John Birdsell III presented the museum with a few remaining mementos of stock certificates, stationery, and a gold-stamped notebook showing the famous clover huller and wagon once manufactured by the large South Bend factory. Unfortunately, none the company's business papers, catalogs, or colorful advertising posters were preserved except by a few private collectors and special libraries.
Now on display at the Museum of the Great Plains is this 1902 Birdsell alfalfa huller. It was used in northwestern Oklahoma until about 1915.
Painting from a 1920 Birdsell catalog shows alfalfa huller at work in the field being powered by steam tractor.
The museum is displaying its bright red huller in its gallery with a photographic and informative exhibit explaining the operation of the machine at work in the field. Being shown in conjunction with the exhibit are small horse-drawn implements and plows in addition to a photographic portrayal of farming techniques on the Great Plains between 1880 and 1930.
The museum hopes to add other kinds of threshing machines to its agricultural collection, and is currently seeking threshers made specially for peanuts broomcorn, beans and peas.
The BIRDSELL Clover and Alfalfa Holler
1930 marks the 75th year of Birdsell service and helpfulness to the farmer. High standards and superior products have contributed much to our growth and our ability to satisfy farm requirements. A little bit better than the usual best has always been our watchword. The best hardwood, iron and steel obtainable are used in the Birdsell huller. It is made to operate for years without appreciable wean Our rigid specifications and standards of workmanship produce a sturdy, dependable and long lived machine. It is not uncommon to see a Birdsell still operating efficiently after twenty-five years of continuous service.
The BIRDSELL Is Built for Long-Term Service
THE BIRDSELL CLOVER AND ALFALFA HULLER is a time saver and a profit maker. You, as a thresherman cannot afford to overlook Birdsell features of convenience and reliability. It threshes, hulls, separates and cleans, in one operation. It does the work completely and without waste of seed. The Birdsell will handle Red Clover, Mammoth, Alsike, Crimson and Sweet Clover and Alfalfa. Specially equipped for Sweet Clover and Alfalfa. The Birdsell self feeder is part of the special equipment for handling clover and alfalfa. It is specially designed and built in our own shops. It runs at a suitable speed for uniform results. The speed and straw governor makes automatic control accurate and positive. The band knives cut up extra heavy stuff and handles bunched clover or alfalfa very easily. Another feature is the accessibility to the thresher concaves for exchange or removal.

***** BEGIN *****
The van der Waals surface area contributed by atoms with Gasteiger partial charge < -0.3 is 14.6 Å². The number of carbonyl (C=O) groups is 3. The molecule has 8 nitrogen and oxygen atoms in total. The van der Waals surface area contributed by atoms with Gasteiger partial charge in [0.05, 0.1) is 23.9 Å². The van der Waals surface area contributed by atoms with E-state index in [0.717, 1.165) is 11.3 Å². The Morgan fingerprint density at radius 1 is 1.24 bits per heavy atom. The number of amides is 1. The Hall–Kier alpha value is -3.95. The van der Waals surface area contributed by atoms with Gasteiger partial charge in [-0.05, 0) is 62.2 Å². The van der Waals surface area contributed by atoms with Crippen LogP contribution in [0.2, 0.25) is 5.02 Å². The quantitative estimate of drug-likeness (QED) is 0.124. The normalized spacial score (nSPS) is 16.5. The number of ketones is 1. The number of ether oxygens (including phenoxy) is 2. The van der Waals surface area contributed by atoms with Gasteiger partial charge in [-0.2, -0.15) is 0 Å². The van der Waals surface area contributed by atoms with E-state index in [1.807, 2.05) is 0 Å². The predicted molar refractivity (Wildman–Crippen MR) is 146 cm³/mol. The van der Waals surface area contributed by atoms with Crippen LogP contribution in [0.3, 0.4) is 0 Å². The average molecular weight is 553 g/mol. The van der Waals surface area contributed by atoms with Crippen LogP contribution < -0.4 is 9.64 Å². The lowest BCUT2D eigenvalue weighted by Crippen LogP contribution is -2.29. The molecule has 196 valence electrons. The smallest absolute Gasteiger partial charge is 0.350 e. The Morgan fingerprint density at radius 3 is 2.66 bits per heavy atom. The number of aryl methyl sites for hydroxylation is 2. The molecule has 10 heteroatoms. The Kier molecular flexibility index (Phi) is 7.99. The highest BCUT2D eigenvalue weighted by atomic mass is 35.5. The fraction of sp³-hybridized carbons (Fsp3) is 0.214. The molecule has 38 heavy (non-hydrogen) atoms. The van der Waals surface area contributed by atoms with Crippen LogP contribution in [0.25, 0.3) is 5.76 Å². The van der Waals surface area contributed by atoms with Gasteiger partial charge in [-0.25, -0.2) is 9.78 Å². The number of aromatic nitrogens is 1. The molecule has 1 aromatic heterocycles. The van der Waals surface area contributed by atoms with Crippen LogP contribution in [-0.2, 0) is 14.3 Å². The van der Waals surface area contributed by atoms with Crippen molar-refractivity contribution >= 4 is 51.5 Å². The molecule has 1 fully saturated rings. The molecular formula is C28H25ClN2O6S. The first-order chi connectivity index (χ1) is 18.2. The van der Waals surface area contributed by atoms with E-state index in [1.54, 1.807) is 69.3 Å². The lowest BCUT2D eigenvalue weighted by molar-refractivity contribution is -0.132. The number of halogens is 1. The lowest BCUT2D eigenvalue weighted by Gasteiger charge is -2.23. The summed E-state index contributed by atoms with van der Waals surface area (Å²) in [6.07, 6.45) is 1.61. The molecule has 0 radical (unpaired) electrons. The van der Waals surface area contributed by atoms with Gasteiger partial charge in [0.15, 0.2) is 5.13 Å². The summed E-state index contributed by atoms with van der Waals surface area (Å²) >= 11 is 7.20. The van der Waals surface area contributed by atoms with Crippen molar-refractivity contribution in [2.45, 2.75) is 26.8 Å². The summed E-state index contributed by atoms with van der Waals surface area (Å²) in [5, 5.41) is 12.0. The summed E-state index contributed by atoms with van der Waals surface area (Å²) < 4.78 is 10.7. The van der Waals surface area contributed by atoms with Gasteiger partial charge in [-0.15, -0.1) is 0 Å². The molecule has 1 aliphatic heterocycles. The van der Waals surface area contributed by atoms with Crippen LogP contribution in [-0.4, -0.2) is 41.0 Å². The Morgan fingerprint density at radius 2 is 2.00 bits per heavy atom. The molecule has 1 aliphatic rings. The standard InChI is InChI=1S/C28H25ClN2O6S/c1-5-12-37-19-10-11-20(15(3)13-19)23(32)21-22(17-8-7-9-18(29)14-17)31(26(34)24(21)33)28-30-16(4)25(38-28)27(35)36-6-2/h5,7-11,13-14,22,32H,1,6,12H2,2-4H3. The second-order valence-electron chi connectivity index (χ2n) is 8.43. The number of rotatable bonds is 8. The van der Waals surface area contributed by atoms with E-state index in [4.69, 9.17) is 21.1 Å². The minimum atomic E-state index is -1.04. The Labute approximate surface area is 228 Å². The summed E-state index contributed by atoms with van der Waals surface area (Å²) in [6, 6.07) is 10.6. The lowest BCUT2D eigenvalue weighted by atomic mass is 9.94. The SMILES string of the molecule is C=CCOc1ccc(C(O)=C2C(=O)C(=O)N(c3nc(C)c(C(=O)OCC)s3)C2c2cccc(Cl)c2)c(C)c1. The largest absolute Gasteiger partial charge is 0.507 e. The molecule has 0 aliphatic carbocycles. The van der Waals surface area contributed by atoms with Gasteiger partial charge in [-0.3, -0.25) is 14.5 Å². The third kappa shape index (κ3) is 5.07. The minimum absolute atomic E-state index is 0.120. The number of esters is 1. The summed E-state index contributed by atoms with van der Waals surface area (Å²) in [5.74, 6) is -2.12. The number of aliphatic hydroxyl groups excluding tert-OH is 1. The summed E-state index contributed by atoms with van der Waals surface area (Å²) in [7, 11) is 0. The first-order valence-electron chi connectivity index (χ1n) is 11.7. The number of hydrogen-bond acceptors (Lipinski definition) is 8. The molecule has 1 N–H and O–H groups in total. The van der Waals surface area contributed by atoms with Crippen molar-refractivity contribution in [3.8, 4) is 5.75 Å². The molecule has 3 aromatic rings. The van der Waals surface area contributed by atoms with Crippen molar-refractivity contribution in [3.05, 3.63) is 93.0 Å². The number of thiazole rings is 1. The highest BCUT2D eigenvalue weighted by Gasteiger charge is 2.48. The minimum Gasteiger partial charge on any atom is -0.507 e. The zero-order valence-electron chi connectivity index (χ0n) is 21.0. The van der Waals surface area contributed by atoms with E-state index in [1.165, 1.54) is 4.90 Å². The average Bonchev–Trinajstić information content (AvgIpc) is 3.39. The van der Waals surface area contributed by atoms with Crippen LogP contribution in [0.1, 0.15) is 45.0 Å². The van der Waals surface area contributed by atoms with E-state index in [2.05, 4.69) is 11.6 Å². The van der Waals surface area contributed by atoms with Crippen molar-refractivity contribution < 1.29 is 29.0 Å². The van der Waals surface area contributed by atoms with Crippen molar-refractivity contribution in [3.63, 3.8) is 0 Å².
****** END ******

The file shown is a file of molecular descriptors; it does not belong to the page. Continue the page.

The wind stacker is specially patterned and built in our plant The importance of keeping seed from reaching the straw pile is the reason why we build this wind stacker. It is light and has adjustable hood on end of pipe. The position of the fan, and the depth of the air shield have much to do in preventing suction of seed from sieves.
The removable slide door in the rear and the short section of hinged pipe gives easy access to shakers, sieves and stemmer. The recleaner is an important feature. Do not attempt to hull without an efficient one. (Note the illustration.) Here is where your customers will be most criticaland where results of your work will show up.
A large area has been provided for separation of straw, pods, chaff and seed. This enables the Birdsell to do a perfect job of hulling and cleaning. There are four sixes of Birdsell hullers to serve the smallest individual operator as well as the largest operator doing custom work.
The last wooden Birdsell alfalfa huller was made in 1929 and the last sold in 1930. This color poster, showing the red huller, yellow wheels, and green seed elevator and recleaning attachment, marked the end of an 85-year history of the clover and alfalfa huller.